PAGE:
The Labour Court has backed IMPACT’s interpretation of a Court recommendation, which effectively blocks Roscommon County Council management from making sweeping cuts to staff flexitime provisions.
Management triggered industrial action in the county on Tuesday by unilaterally cutting the amount of flexi-leave staff could accrue, on the basis of its mistaken interpretation of a clarification they received from the Court. Now the Court has written to the parties to say that its ruling did not sanction cuts in flexi-leave accrual.
The development came as representatives of IMPACT’s Roscommon branch attended the union’s local government conference in Donegal, where delegates heard expert Camille Loftus criticise local authorities’ “lamentable record” in implementing flexitime and other family friendly policies.
IMPACT says flexitime mostly helps low paid women workers with childcare commitments by allowing them work up time, which that can later be taken as leave or flexible working.
But council management has gutted scheme by cutting the number of available days from 13 to two, reducing the amount of worked-up time that can be carried over from month to month, and taking control of the scheme away from line managers who understand local service needs.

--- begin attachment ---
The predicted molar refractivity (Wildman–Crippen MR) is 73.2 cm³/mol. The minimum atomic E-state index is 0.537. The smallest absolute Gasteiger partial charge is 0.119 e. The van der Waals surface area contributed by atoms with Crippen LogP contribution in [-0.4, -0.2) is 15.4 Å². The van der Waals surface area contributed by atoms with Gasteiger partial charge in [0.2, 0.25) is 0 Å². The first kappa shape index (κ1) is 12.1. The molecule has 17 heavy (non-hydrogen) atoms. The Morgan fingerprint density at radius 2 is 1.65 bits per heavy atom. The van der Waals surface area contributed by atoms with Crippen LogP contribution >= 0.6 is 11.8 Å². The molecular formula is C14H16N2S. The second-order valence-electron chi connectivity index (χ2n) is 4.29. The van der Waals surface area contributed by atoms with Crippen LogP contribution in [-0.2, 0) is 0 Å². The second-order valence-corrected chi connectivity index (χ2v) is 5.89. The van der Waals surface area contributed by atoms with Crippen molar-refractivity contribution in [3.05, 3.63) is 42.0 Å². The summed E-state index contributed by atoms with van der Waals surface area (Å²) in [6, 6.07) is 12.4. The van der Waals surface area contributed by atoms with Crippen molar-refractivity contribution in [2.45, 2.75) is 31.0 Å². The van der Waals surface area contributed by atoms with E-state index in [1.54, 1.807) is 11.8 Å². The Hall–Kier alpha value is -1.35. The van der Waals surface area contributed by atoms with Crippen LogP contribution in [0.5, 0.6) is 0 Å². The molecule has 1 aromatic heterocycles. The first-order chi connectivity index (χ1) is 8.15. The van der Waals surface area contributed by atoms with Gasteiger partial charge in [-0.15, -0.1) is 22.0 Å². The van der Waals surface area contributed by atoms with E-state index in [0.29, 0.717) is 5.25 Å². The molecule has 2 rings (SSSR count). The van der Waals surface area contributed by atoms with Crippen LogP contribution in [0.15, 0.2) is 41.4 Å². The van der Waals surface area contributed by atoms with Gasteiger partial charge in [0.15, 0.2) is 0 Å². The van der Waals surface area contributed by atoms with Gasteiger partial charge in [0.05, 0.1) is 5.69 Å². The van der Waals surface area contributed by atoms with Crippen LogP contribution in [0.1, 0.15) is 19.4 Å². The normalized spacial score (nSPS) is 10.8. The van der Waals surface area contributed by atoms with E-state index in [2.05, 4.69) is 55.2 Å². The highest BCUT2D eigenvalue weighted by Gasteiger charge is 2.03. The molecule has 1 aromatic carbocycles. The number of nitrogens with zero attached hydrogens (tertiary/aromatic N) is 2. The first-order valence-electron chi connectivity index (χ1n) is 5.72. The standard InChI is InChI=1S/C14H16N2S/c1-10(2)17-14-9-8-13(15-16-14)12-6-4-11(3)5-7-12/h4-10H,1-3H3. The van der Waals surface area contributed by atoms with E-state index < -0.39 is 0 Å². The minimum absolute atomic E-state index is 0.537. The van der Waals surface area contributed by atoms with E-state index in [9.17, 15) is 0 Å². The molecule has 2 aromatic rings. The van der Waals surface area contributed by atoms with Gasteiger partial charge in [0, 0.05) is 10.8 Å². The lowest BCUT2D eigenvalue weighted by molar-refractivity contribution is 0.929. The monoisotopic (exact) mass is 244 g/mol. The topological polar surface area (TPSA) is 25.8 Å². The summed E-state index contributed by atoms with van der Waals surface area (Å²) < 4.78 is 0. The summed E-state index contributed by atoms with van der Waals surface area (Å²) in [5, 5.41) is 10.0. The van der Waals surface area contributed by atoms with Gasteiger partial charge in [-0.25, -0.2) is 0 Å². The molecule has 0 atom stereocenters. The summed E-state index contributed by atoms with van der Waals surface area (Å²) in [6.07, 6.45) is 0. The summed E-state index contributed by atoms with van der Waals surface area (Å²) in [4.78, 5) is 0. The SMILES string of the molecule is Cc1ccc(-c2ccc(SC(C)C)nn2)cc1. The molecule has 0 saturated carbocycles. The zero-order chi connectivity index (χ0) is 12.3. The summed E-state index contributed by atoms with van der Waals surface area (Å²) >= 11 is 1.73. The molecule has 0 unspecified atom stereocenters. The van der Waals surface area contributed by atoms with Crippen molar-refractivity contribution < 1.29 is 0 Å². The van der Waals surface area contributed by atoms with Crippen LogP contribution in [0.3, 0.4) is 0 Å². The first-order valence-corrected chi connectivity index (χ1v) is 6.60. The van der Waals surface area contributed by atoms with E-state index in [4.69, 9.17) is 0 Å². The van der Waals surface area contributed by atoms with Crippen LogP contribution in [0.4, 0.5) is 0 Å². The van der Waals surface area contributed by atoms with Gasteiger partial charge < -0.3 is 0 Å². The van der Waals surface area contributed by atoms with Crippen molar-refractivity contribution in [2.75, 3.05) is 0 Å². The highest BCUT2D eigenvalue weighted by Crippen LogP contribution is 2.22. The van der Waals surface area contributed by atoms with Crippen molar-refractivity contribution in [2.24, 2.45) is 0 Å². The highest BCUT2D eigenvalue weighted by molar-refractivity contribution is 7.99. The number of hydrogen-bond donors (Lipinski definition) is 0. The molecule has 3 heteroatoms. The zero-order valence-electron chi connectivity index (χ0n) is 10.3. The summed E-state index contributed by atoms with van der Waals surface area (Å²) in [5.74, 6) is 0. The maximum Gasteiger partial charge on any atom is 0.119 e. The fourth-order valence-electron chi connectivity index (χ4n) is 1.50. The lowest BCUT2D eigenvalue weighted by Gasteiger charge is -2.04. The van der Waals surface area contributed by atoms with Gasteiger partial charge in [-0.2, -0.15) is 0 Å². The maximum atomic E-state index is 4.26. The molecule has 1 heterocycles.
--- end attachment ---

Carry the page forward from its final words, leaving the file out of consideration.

The Labour Court has now contradicted management’s interpretation of its recommendation by saying that it had only ruled on opening times and a flexitime bandwidth – not on the issues of accruing flexitime or taking flexi-leave, which are in dispute.
Since Tuesday (9th May) 150 staff have been taking limited industrial action – refusing to answer phones at certain times and halting work outside working hours – in a bid to win back their rights, which generate no net cost to taxpayers or service users.
Local IMPACT official Padraig Mulligan said the union would call off the action if management returned to the status quo pending talks, but warned that things could escalate if management refused to engage in talks, as has been recommended by the Workplace Relations Commission (WRC).
“Management has taken the ‘flexi’ out of flexitime, and relegated Roscommon to the lowest league of family-friendly services. This scheme has been in place for 17 year and staff have built their lives, and those of their families, around it. This is an attack on working parents that will not be tolerated by IMPACT or its members.
“Progressive councils know that good flexitime systems cost nothing and improve services through higher productivity, better staff morale, and fewer sick days. It also works for staff, especially low-paid women with high childcare costs. Staff and their union, IMPACT, will continue to resist Roscommon’s Neanderthal mismanagement, and the latest Labour Court clarification is a boost to our campaign,” he said.